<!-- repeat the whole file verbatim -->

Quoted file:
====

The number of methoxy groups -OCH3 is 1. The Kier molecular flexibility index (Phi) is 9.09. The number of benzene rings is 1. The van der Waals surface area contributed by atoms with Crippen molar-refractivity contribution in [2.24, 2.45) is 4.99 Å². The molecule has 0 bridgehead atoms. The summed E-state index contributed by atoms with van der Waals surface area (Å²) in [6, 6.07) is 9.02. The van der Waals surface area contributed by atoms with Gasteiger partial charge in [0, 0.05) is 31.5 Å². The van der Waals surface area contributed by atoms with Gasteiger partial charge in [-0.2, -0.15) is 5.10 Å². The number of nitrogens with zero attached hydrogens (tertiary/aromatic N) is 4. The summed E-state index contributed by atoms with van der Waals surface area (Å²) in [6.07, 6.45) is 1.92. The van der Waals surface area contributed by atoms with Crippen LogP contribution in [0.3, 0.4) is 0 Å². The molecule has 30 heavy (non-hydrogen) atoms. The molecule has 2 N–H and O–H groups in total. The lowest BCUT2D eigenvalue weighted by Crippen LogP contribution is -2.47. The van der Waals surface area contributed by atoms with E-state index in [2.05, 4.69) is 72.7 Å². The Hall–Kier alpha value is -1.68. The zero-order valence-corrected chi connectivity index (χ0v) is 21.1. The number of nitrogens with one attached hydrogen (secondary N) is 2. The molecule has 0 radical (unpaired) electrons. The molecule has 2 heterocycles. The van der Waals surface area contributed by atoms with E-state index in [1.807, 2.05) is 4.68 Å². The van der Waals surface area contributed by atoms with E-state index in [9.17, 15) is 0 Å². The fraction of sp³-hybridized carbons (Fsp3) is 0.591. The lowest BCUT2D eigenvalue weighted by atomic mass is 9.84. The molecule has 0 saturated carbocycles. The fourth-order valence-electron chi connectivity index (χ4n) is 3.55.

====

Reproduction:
The number of methoxy groups -OCH3 is 1. The Kier molecular flexibility index (Phi) is 9.09. The number of benzene rings is 1. The van der Waals surface area contributed by atoms with Crippen molar-refractivity contribution in [2.24, 2.45) is 4.99 Å². The molecule has 0 bridgehead atoms. The summed E-state index contributed by atoms with van der Waals surface area (Å²) in [6, 6.07) is 9.02. The van der Waals surface area contributed by atoms with Gasteiger partial charge in [0, 0.05) is 31.5 Å². The van der Waals surface area contributed by atoms with Gasteiger partial charge in [-0.2, -0.15) is 5.10 Å². The number of nitrogens with zero attached hydrogens (tertiary/aromatic N) is 4. The summed E-state index contributed by atoms with van der Waals surface area (Å²) in [6.07, 6.45) is 1.92. The van der Waals surface area contributed by atoms with Crippen LogP contribution in [0.3, 0.4) is 0 Å². The molecule has 30 heavy (non-hydrogen) atoms. The molecule has 2 N–H and O–H groups in total. The lowest BCUT2D eigenvalue weighted by Crippen LogP contribution is -2.47. The van der Waals surface area contributed by atoms with E-state index in [2.05, 4.69) is 72.7 Å². The Hall–Kier alpha value is -1.68. The zero-order valence-corrected chi connectivity index (χ0v) is 21.1. The number of nitrogens with one attached hydrogen (secondary N) is 2. The molecule has 0 radical (unpaired) electrons. The molecule has 2 heterocycles. The van der Waals surface area contributed by atoms with E-state index in [1.807, 2.05) is 4.68 Å². The van der Waals surface area contributed by atoms with E-state index in [9.17, 15) is 0 Å². The fraction of sp³-hybridized carbons (Fsp3) is 0.591. The lowest BCUT2D eigenvalue weighted by atomic mass is 9.84. The molecule has 0 saturated carbocycles. The fourth-order valence-electron chi connectivity index (χ4n) is 3.55.